Keep Military Health Care Integration on Track

Largely outside public notice, our military’s health care system is undergoing a massive reorganization. When complete, it will result in one of the largest hospital systems in America.

The reorganization aims to integrate formerly disparate systems into one to deliver better health care more efficiently. With pressure on the defense budget expected to mount in the coming years, the drive for more efficient military medical delivery could not come at a more opportune time.

But the process is proving challenging. This became obvious in mid-August with the disclosure of an extraordinary memorandum in which the leaders of all five military branches asked Defense Secretary Mark Esper to halt the integration in mid-step. The chiefs argued that the experience of COVID-19 had shown the transition to be ill-considered.

Prior to this reorganization, the Defense Department (DoD) operated essentially four separate healthcare systems: Army, Navy, Air Force, and a small joint system that oversaw the National Capitol region’s hospitals. These systems, consisting of 475 hospitals and clinics, functioned largely independent of each other with their own protocols, logistics chains, personnel systems, and finances. They certainly cooperated with each other for patient medical care, but that was the extent of their interaction between services. For example, you would never find an Army doctor serving at a Navy hospital or vice versa. 

By way of personal example, I once went to the Air Force dental clinic in the Pentagon for a cleaning and was told I needed a set of X-rays. “But I just got X-rays last month at the Army Pentagon dental clinic,” I objected. “Sorry,” the Air Force technician responded, “we can’t read Army X-rays on our system.”

In civilian America, hospital systems have been consolidating for decades. It first took off in the 1990s as a result of managed care. The trend later slowed, only to regain speed around 2010. 2017 set a record for consolidations, with 115 announced hospital mergers and acquisitions.

Hospital system consolidation has yielded many benefits through economies of scale, reduced redundancies, and greater standardization of care—estimates of savings range between 15 to 30% in costs. 

Over the years, multiple commissions had tried and come up short to wring similar improvements from the military medical systems. Finally, in 2016, Congress lost patience with the slow pace of medical reform within the Defense Department. The 2017 National Defense Authorization Act directed the Pentagon to consolidate its four medical systems into one run by the Defense Health Agency (DHA).

This is no small job. The military health care system takes care of an estimated 9.4 million beneficiaries at the cost of about $50 billion a year.

The services resisted the reorganization for a bit. Their initial implementation plan would have retained service medical headquarters and had them report to the DHA, essentially neutering the plan. But Congress was having none of it. In June 2018, the DoD submitted a revised plan which called for all U.S. military medical treatment facilities to be transferred to DHA by October 1, 2020, and overseas facilities by October 2021.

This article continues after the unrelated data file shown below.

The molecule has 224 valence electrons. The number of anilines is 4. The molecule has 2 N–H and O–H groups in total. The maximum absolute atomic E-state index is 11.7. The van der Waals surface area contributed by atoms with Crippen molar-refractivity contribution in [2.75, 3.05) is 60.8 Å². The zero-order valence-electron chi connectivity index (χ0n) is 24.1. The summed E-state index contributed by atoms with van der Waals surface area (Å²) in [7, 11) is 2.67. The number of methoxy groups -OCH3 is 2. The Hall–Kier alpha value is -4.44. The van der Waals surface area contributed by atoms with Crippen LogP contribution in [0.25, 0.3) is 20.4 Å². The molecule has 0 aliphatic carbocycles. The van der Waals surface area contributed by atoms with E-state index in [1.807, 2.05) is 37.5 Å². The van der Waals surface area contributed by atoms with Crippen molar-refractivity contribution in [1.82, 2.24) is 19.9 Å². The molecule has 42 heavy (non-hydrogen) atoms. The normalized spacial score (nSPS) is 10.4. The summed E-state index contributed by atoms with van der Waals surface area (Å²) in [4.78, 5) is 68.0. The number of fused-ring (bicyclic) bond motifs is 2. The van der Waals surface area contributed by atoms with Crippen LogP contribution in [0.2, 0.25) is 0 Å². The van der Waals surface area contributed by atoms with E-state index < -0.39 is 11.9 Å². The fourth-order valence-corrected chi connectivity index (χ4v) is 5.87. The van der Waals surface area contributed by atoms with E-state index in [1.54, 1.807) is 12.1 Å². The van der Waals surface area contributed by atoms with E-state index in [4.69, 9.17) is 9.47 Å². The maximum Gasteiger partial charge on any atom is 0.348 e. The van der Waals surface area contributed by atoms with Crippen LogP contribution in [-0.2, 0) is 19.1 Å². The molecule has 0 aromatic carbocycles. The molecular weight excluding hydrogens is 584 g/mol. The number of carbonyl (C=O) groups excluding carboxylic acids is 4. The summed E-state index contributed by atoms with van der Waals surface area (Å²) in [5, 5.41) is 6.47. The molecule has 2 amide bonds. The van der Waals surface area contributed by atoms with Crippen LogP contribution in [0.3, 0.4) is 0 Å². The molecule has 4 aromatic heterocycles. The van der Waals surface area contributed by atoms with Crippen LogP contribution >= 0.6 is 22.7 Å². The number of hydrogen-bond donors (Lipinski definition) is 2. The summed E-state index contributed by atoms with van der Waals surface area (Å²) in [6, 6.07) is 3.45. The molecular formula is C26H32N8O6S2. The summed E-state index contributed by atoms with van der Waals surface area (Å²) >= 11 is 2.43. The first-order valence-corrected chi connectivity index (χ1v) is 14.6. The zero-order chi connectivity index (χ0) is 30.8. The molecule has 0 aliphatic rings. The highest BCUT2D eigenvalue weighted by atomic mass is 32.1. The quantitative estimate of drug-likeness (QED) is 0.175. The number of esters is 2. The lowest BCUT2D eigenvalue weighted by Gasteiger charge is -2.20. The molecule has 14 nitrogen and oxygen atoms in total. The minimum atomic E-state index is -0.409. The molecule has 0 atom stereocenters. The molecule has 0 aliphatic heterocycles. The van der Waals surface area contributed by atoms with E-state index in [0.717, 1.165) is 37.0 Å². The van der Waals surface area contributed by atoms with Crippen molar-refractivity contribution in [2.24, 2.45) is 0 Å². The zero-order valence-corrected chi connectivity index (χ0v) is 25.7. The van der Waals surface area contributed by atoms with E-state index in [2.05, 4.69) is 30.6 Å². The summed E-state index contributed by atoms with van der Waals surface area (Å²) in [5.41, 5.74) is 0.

The task to integrate has been daunting, but to its credit, the department is making it happen. Such consolidation’s potential advantages are obvious: medical professionals can be managed with greater geographic opportunities for assignments; greater buying power will allow the Pentagon to compete with even the largest hospital systems for medical supplies; existing service headquarters can be downsized and workloads better rationalized.

Moreover, there is potential for additional consolidation that can deliver even more benefits. The 2017 authorization act omitted the functions of dental care, occupational health, and animal medicine. These should be considered for future consolidation.

Which brings us to today. In their memorandum asking Esper to put the transition on hold, the three service secretaries argue the growth of DHA is “unsustainable” and that the new organization “hinders coordination of Service medical responses to contingency operations, such as a pandemic.” They ask the secretary to “take no further actions” to restart the transitions of Medical Treatment Facilities to DHA and, instead, impose a “blanket suspension of all transition activities.”

Certainly, these leaders’ concerns should be treated seriously. If warranted, modifications to the implementation plan, including short delays, made in consultation with Congress. For instance, lawmakers might decide they need to create governing bodies and multiple channels of communication to ensure that DHA remains completely responsive to the services. To drive home the need for DHA to stay linked with the services, they might determine it’s appropriate to stipulate that the DHA director must be a former service surgeon general.

But the time has long passed when our nation can afford four separate and distinct medical systems to take care of our men and women in uniform. There is no reason why a single well-managed system cannot handle the health care needs of the military. The health care needs of an Army soldier, a Navy sailor, or an Air Force airman are remarkably similar. While admittedly different from the military in many respects, the civilian sector has amply demonstrated that consolidation and integration of disparate medical systems can produce vastly more efficient outcomes. 

The American people want our service members to have top-quality possible medical care and have consistently demonstrated their willingness to appropriately fund the military.  Now, in turn, the military must demonstrate its ability to make the tough changes necessary to make the Armed Forces as efficient as possible.

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